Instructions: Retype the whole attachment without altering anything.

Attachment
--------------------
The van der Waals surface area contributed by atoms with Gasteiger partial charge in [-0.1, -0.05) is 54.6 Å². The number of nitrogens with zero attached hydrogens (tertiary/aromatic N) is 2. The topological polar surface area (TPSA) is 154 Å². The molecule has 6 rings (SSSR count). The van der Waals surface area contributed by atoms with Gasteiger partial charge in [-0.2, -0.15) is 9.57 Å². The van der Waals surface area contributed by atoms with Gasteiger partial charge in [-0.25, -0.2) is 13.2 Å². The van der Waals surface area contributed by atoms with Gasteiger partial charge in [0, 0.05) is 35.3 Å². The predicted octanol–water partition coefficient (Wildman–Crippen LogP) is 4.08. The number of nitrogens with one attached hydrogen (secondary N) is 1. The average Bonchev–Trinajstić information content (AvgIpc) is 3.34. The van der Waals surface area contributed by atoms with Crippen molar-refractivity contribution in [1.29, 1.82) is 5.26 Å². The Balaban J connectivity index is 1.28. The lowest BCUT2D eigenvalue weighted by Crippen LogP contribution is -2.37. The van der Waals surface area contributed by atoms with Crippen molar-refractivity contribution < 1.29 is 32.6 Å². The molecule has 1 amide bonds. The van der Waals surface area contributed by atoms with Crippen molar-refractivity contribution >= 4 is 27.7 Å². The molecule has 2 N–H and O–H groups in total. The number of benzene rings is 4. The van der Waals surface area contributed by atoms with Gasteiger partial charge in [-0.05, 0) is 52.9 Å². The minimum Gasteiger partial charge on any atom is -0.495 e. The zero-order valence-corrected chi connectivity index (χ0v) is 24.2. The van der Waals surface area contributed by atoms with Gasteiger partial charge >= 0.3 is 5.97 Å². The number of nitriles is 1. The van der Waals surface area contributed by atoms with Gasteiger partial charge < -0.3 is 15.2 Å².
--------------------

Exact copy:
The van der Waals surface area contributed by atoms with Gasteiger partial charge in [-0.1, -0.05) is 54.6 Å². The number of nitrogens with zero attached hydrogens (tertiary/aromatic N) is 2. The topological polar surface area (TPSA) is 154 Å². The molecule has 6 rings (SSSR count). The van der Waals surface area contributed by atoms with Gasteiger partial charge in [-0.2, -0.15) is 9.57 Å². The van der Waals surface area contributed by atoms with Gasteiger partial charge in [-0.25, -0.2) is 13.2 Å². The van der Waals surface area contributed by atoms with Gasteiger partial charge in [0, 0.05) is 35.3 Å². The predicted octanol–water partition coefficient (Wildman–Crippen LogP) is 4.08. The number of nitrogens with one attached hydrogen (secondary N) is 1. The average Bonchev–Trinajstić information content (AvgIpc) is 3.34. The van der Waals surface area contributed by atoms with Crippen molar-refractivity contribution in [1.29, 1.82) is 5.26 Å². The Balaban J connectivity index is 1.28. The lowest BCUT2D eigenvalue weighted by Crippen LogP contribution is -2.37. The van der Waals surface area contributed by atoms with Crippen molar-refractivity contribution < 1.29 is 32.6 Å². The molecule has 1 amide bonds. The van der Waals surface area contributed by atoms with Crippen molar-refractivity contribution >= 4 is 27.7 Å². The molecule has 2 N–H and O–H groups in total. The number of benzene rings is 4. The van der Waals surface area contributed by atoms with Gasteiger partial charge in [-0.05, 0) is 52.9 Å². The minimum Gasteiger partial charge on any atom is -0.495 e. The zero-order valence-corrected chi connectivity index (χ0v) is 24.2. The van der Waals surface area contributed by atoms with Gasteiger partial charge >= 0.3 is 5.97 Å². The number of nitriles is 1. The van der Waals surface area contributed by atoms with Gasteiger partial charge < -0.3 is 15.2 Å².